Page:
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Merging files, 1 line for every 10

by Luxin (Initiate)
on Sep 06, 2011 at 21:16 UTC ( #924466=perlquestion: print w/ replies, xml ) Need Help??
Luxin has asked for the wisdom of the Perl Monks concerning the following question:

Hi All,

I need to merge two files. File1 has 30,000 rows. File2 has 3,000. I need to evenly merge File2 throughout File1, with File3 as the output. Any ideas on how to accomplish this?

I did multiple searched but didn't find anything that would solve this problem.

Thanks!

Comment on Merging files, 1 line for every 10
Re: Merging files, 1 line for every 10
by charlesboyo (Beadle) on Sep 06, 2011 at 21:20 UTC
    Hi Luxin. What have you tried? Show some code and you'll get help. No code, no play.
Re: Merging files, 1 line for every 10
by CountZero (Bishop) on Sep 06, 2011 at 21:27 UTC
    What a very strange concept. I can see no real practical use for such a thing.

    Homework?

    CountZero

    A program should be light and agile, its subroutines connected like a string of pearls. The spirit and intent of the program should be retained throughout. There should be neither too little or too much, neither needless loops nor useless variables, neither lack of structure nor overwhelming rigidity." - The Tao of Programming, 4.1 - Geoffrey James

      LOL - No, not homework. I am performance testing a system that uses multiple data repositories. In Production, about 10% of requests get serviced by system A, and 90% get serviced by system B. To properly mimic production I need to load test the system with similar requests, hence the 10/90 split.
        OK. But doing a "1 line from file A followed by 9 lines from file B", you are actually handling a degenerate case where all requests are artificially spaced in an even way. Wouldn't it be more "real" to randomly determine from which file to read the next request:
        if (int(rand(10) = 0)) { # read from file A } else { # read from file B }

        CountZero

        A program should be light and agile, its subroutines connected like a string of pearls. The spirit and intent of the program should be retained throughout. There should be neither too little or too much, neither needless loops nor useless variables, neither lack of structure nor overwhelming rigidity." - The Tao of Programming, 4.1 - Geoffrey James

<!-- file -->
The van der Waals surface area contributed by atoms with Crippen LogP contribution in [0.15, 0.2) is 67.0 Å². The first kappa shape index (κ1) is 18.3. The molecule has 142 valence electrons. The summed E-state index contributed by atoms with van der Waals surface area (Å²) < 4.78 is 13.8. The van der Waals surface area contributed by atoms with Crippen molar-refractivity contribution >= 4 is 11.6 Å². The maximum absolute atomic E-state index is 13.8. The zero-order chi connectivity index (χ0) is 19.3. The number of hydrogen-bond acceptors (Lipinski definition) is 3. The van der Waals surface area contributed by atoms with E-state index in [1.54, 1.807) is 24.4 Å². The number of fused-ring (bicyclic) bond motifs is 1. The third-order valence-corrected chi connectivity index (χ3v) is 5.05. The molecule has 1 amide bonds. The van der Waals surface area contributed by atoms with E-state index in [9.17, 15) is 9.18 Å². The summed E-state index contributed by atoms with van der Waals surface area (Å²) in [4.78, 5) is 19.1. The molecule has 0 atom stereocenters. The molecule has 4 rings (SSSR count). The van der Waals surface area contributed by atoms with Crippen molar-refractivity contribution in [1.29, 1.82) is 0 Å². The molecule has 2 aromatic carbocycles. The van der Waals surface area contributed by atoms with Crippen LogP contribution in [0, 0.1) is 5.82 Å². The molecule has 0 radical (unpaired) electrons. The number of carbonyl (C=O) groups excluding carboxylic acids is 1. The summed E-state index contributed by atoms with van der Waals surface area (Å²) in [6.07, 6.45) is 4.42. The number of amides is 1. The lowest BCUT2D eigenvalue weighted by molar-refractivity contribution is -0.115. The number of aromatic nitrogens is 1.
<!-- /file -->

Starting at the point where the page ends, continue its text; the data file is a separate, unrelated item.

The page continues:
Re: Merging files, 1 line for every 10
by JavaFan (Canon) on Sep 06, 2011 at 21:53 UTC
    I wouldn't use Perl for something so trivial - that's easily done in a shell one-liner. I'll give a shell (bash) solution, porting it to Perl is left as an exercise for the reader. Assume the names of the two files are in variables $FILE1 and $FILE2.
    sort -n -k1,1 <(nl -ba -i2 -v1 $FILE1) <(nl -ba -i20 -v0 $FILE2) | c +ut -f2-
Re: Merging files, 1 line for every 10 (one-liner)
by BrowserUk (Pope) on Sep 06, 2011 at 22:10 UTC

    A one-liner:

    perl -ple"printf q[%s], scalar <STDIN> unless $n++ % 10" file1 < file2

    Examine what is said, not who speaks -- Silence betokens consent -- Love the truth but pardon error.
    "Science is about questioning the status quo. Questioning authority".
    In the absence of evidence, opinion is indistinguishable from prejudice.
Re: Merging files, 1 line for every 10
by ForgotPasswordAgain (Deacon) on Sep 06, 2011 at 22:14 UTC

    Say that you read each file into an array.

    use File::Slurp; my @file1 = read_file('file1'); my @file2 = read_file('file2');

    Where would you go from there? Eventually you could have a new array, write it out like this:

    my $lines = merge_lines(\@file1, \@file2); write_file('file3', @$lines);

    How would you write 'merge_lines'?

    sub merge_lines { my ($lines1, $lines2) = @_; my @lines; .... return \@lines; }

    Not the most efficient way to do it, but...

Re: Merging files, 1 line for every 10
by Kc12349 (Monk) on Sep 06, 2011 at 22:45 UTC

    I'm with others here wondering what possible purpose this serves, but I would probably do something like the below. $in_file1 being the larger of the two files.

    open($in_fh1, '<', $in_file1); open($in_fh2, '<', $in_file2); open($out_fh, '>', $out_file); while (my $line1 = <$in_fh1>) { chomp($line1); state $i; $i++; say {$out_fh} $line1; unless ($i % 10) { chomp(my $line2 = <$in_fh2>); say {$out_fh} $line2 if $line2; } }
      I'd recommend a simpler code:
      open my $in_fh1, '<', $in_file1; open my $in_fh2, '<', $in_file2; open my $out_fh, '>', $out_file; while (defined(my $line1 = <$in_fh1>)) { print {$out_fh} $line1; unless ($. % 10) { my $line = <$in_fh2>; print {$out_fh} $line; } }

        The use of $. does make things more simple. I'll have to take note of that for similar situations in the future. What is the benefit of the added defined call?

Re: Merging files, 1 line for every 10
by Marshall (Prior) on Sep 07, 2011 at 04:06 UTC
    You have not adequately described the problem. Free Dictionary defines "merge" to mean : merge. In this case, perhaps combining two flows stepwise.

    This term: "evenly merge" does not have a clear definition that I know of.

    Did you mean: ten rows from File1, then one row from File2?
    That seems rather easy - too easy for this question - so what is it that you mean by "evenly merge".

    Ooops, update: I guess it really is simple. My bad. Loop for 10 lines from File1 and send each line to File3. Send one line from File2 to File3. Loop back for the next 10 lines from File1. What's the problem?

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